Sunday, April 11, 2010

Voters in divided Sudan go to polls despite continuing controversy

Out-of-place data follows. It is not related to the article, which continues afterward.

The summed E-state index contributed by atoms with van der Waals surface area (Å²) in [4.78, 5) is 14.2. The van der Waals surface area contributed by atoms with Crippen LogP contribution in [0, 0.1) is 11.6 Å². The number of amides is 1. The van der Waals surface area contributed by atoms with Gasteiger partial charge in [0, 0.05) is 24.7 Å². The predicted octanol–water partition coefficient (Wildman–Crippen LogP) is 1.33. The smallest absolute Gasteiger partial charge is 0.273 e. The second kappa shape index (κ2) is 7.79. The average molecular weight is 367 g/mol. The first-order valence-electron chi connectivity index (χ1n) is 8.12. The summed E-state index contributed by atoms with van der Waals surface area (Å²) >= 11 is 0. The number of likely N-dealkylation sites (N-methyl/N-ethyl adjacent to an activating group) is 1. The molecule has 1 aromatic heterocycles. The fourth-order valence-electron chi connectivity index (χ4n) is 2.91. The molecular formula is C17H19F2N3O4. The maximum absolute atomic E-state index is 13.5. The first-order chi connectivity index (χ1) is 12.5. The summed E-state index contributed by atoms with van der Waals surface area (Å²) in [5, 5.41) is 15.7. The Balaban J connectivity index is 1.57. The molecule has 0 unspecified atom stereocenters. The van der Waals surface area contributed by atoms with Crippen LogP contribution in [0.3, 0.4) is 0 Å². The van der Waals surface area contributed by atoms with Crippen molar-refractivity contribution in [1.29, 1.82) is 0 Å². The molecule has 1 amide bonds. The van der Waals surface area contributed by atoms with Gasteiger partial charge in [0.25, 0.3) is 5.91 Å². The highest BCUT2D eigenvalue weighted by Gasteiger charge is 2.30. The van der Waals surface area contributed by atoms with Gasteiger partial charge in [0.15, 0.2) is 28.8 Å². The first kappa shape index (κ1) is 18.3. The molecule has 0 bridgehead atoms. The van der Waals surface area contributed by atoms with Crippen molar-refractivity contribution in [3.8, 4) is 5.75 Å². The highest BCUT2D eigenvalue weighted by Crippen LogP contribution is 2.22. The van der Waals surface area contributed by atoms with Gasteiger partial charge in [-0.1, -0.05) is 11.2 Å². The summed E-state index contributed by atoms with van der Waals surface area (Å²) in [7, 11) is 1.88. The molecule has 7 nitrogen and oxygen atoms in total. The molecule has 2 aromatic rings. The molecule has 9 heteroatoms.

Word from Sudan is that voters are jamming polling places in the country's first multiparty election in 24 years in the face of an unsettled political situation, calls for boycotts and allegations of fraud. The landmark election implements another requirement of a 2005 agreement that ended, at least temporarily, a decades-long civil war but left the oil-rich country divided between the government-controlled Muslim north and the Christian- and Animist-controlled south. The election is a prelude to the unification vote planned for 2011, according to Cable News Network (CNN). Voting continues through Tuesday. Reports of irregularities poured in from all over the country, despite the presence of 750 international monitors, including former U.S. President Jimmy Carter, and 18,000 Sudanese monitors, CNN said. But some problems were expected "in a country that hasn't had an election in 23 years or so," Carter said. "Most of the problems I saw this morning were logistical in nature and have already been corrected, at least around Khartoum," he said. But he said some problems were expected "in a country that hasn't had an election in 23 years or so." Many reports of irregularities were coming from the south, the stronghold of the opposition Sudan Peoples' Liberation Movement. In fact, complaints about fraud by the ruling National Congress Party caused the withdrawal of its candidate from the presidential race against President Omar al-Bashir, who took power in a 1989 military coup and implemented Islamic law, CNN said. In Juba, Southern Sudan's president, Salva Kiir, called the balloting a significant milestone for the country and said he had voted for the first time in his life. SPLM spokesman Yein Matthew told CNN that it was documenting incidents in the region and would present a list of them on Monday. "There are so many, and we are still tracking them down," Matthew said. More than 2 million people died in the civil war, not including the conflict in the western Sudan region of Darfur. That conflict, which received broad international media coverage, was between the government militias and ethnic rebels and resulted in genocide charges being filed against al-Bashir by the International Criminal Court in The Hague, CNN said. Al-Bashir denies the charges.

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